(Robert) I don’t know what they know about pain but like Chris said earlier, tragedy, suffering, I mean, I don’t know.

(Andrew) What they are singing about and whom they are singing to it is the right time. Everyone has his or her likes and dislikes. Anyone that can strap on a guitar and do it as a job, and you have to have a respect for that. I respect what they are doing. I would not be surprised if one, if not two or three of them, do something musically when this is all over. I was not playing guitar when I was that young. They are living their dream. The one that we all wish we were. Except they still live with their parents.

Let’s say you are about to headline at Verizon Wireless Music Center. Who would be your opener?

(Andrew) That is a good question. Coldplay or Dave Mathews. (Laughs)

(Randall) I would like to be in the opener position before I have to think of someone to open for me. I would have a list a mile long that it would not be.

(Andrew) I think Carrie Underwood. (Laughs)

Where do you see yourselves in five years?

(Andrew) Hopefully better musicians. We want to grow as people and grow as musicians. One of my favorite lines says, “I don’t think I may have changed for the better. I don’t think I have changed much at all.” You always want to be better than the day before. But I am always thinking am I better than I was a day ago? Or am ai better than I was a year ago? Am I better husband than I was the day I got married? I hope that as a band we grow as people. I hope that we grow as band members. I hope that we grow as entertainers. I hope that every show we play is better than the one before it. I hope that every day is better than the one before it. The possibility is endless.

(Robert) I hope that we grow as a band. We are growing as a band and we are getting tighter on stage. Everything clicks at one moment. It is where you realize that everything has clicked. You just hope that you can get to the point where your whole set is like that. It is a two-hour escape for the people in the crowd. How do you get there? You are just always trying to connect. You want to transfer that from your head to your guitar. For me, as a musician, to twist emotion into a sound is something incredible and only the greatest can do it. And when all four of us can do that and form a team and create that emotion musically it will be a special thing. Hopefully in five years, if we are still together, we will be able to stretch that out for an entire show.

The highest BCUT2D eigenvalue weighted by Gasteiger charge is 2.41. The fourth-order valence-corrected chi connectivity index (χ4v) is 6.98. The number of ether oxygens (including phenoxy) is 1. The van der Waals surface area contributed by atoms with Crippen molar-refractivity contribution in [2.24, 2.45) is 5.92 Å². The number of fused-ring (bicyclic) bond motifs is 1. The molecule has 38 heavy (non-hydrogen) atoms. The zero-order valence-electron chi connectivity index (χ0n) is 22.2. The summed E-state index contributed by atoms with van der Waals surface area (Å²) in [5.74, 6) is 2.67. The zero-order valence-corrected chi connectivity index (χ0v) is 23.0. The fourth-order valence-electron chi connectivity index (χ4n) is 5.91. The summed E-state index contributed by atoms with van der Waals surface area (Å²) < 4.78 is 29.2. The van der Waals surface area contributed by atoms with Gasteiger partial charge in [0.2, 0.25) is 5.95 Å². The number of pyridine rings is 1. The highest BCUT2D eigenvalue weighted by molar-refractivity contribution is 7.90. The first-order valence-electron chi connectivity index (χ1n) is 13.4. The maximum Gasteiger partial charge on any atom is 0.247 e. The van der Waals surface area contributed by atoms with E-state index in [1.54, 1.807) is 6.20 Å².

(Andrew) We want to be place makers in people’s lives. Where an album can make you look back on your life and remember something. Like Tom Petty and Wildflowers. There are other people that have been through this and I could think of twenty-five albums I can sit here and list, but the great bands that you can relate to more than one album. These albums remind me of happy, sad, or whatever the time may be, times. The idea is not to connect one, but to keep doing it.

I always let the artist get the last word. Go.

(Robert) Go ahead Andrew, you take this one.

(Andrew) I think the thing I like about this band, I know the thing I like about this band, is that you won’t meet four more honest or sincere people. Any one of these guys you can tell in seconds what is going on in his life. It really translates in what we are; who we are. The way that he has related to me, and when I hear his lyrics, he has created a time date stamp in my life. This band is so fun for me because it is so honest. I think that at the end of the day we want people to have a good time and to have had the complete experience. Their music speaks to me. It tells a story. Things that they have been through. But, at the same time, I don’t want to take it too serious. We have all been given some great gifts. We have all been put together, the four of us. As long as this is fun and as long as we can get together and laugh at each other it is a pretty damn good start.
(Robert) it is an escape. When I look around, my life sometimes doesn’t make a lot of sense. I have two or three jobs right now I don’t know where my life is headed, except for this band. It is the foundation. Everyone in this room can all get together and escape together. We have the band safety net to come together and we are all there for each other. It is very comfortable. It keeps me getting up in the morning. We are creating memories together.

(Chris) What could I possibly add to that? We are all in the same frame of mind. It is a lot of fun playing in this band.

(Andrew) If you are into discovering new music, check us out. We are as honest of a band as you are going to find and at the end of the day we are nothing without our fans. If you like, come see us again. That is the most that we can ask. We will give you 100% of what you got. Listen to the EP and tell us what you think. At the end of the day we want the opportunity to entertain people and hear what we have to say. We are exactly like you, we do the same thing that you do, and we want to experience it with you.